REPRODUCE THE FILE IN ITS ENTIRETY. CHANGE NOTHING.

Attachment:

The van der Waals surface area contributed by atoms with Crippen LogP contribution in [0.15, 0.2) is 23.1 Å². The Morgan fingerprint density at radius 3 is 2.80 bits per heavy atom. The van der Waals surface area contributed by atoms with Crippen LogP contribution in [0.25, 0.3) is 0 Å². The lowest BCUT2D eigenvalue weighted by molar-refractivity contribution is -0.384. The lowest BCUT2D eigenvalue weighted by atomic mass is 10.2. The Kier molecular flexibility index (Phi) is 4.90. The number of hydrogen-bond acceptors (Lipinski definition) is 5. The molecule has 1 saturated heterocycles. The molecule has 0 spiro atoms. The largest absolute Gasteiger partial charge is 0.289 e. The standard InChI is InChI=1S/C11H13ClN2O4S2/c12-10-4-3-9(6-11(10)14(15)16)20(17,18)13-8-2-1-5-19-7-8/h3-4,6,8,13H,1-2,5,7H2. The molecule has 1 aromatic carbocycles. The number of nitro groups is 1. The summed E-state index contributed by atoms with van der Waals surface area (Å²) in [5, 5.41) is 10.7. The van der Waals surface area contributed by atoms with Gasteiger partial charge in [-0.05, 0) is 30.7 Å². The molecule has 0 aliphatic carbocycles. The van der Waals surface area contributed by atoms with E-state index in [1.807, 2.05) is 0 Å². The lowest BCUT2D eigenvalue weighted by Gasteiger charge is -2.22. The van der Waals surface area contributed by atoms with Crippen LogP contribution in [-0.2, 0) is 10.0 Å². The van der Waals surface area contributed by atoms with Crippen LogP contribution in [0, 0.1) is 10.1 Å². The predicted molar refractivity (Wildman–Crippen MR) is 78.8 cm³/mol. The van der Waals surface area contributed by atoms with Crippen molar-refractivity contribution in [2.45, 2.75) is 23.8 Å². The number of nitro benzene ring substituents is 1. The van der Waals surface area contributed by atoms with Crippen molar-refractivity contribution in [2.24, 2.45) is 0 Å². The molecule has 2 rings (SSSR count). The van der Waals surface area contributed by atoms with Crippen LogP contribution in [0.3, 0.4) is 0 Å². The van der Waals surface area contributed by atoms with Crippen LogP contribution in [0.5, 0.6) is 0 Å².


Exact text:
The van der Waals surface area contributed by atoms with Crippen LogP contribution in [0.15, 0.2) is 23.1 Å². The Morgan fingerprint density at radius 3 is 2.80 bits per heavy atom. The van der Waals surface area contributed by atoms with Crippen LogP contribution in [0.25, 0.3) is 0 Å². The lowest BCUT2D eigenvalue weighted by molar-refractivity contribution is -0.384. The lowest BCUT2D eigenvalue weighted by atomic mass is 10.2. The Kier molecular flexibility index (Phi) is 4.90. The number of hydrogen-bond acceptors (Lipinski definition) is 5. The molecule has 1 saturated heterocycles. The molecule has 0 spiro atoms. The largest absolute Gasteiger partial charge is 0.289 e. The standard InChI is InChI=1S/C11H13ClN2O4S2/c12-10-4-3-9(6-11(10)14(15)16)20(17,18)13-8-2-1-5-19-7-8/h3-4,6,8,13H,1-2,5,7H2. The molecule has 1 aromatic carbocycles. The number of nitro groups is 1. The summed E-state index contributed by atoms with van der Waals surface area (Å²) in [5, 5.41) is 10.7. The van der Waals surface area contributed by atoms with Gasteiger partial charge in [-0.05, 0) is 30.7 Å². The molecule has 0 aliphatic carbocycles. The van der Waals surface area contributed by atoms with E-state index in [1.807, 2.05) is 0 Å². The lowest BCUT2D eigenvalue weighted by Gasteiger charge is -2.22. The van der Waals surface area contributed by atoms with Crippen LogP contribution in [-0.2, 0) is 10.0 Å². The van der Waals surface area contributed by atoms with Crippen LogP contribution in [0, 0.1) is 10.1 Å². The predicted molar refractivity (Wildman–Crippen MR) is 78.8 cm³/mol. The van der Waals surface area contributed by atoms with Crippen molar-refractivity contribution in [2.45, 2.75) is 23.8 Å². The number of nitro benzene ring substituents is 1. The van der Waals surface area contributed by atoms with Crippen molar-refractivity contribution in [2.24, 2.45) is 0 Å². The molecule has 2 rings (SSSR count). The van der Waals surface area contributed by atoms with Crippen LogP contribution in [0.3, 0.4) is 0 Å². The van der Waals surface area contributed by atoms with Crippen LogP contribution in [0.5, 0.6) is 0 Å².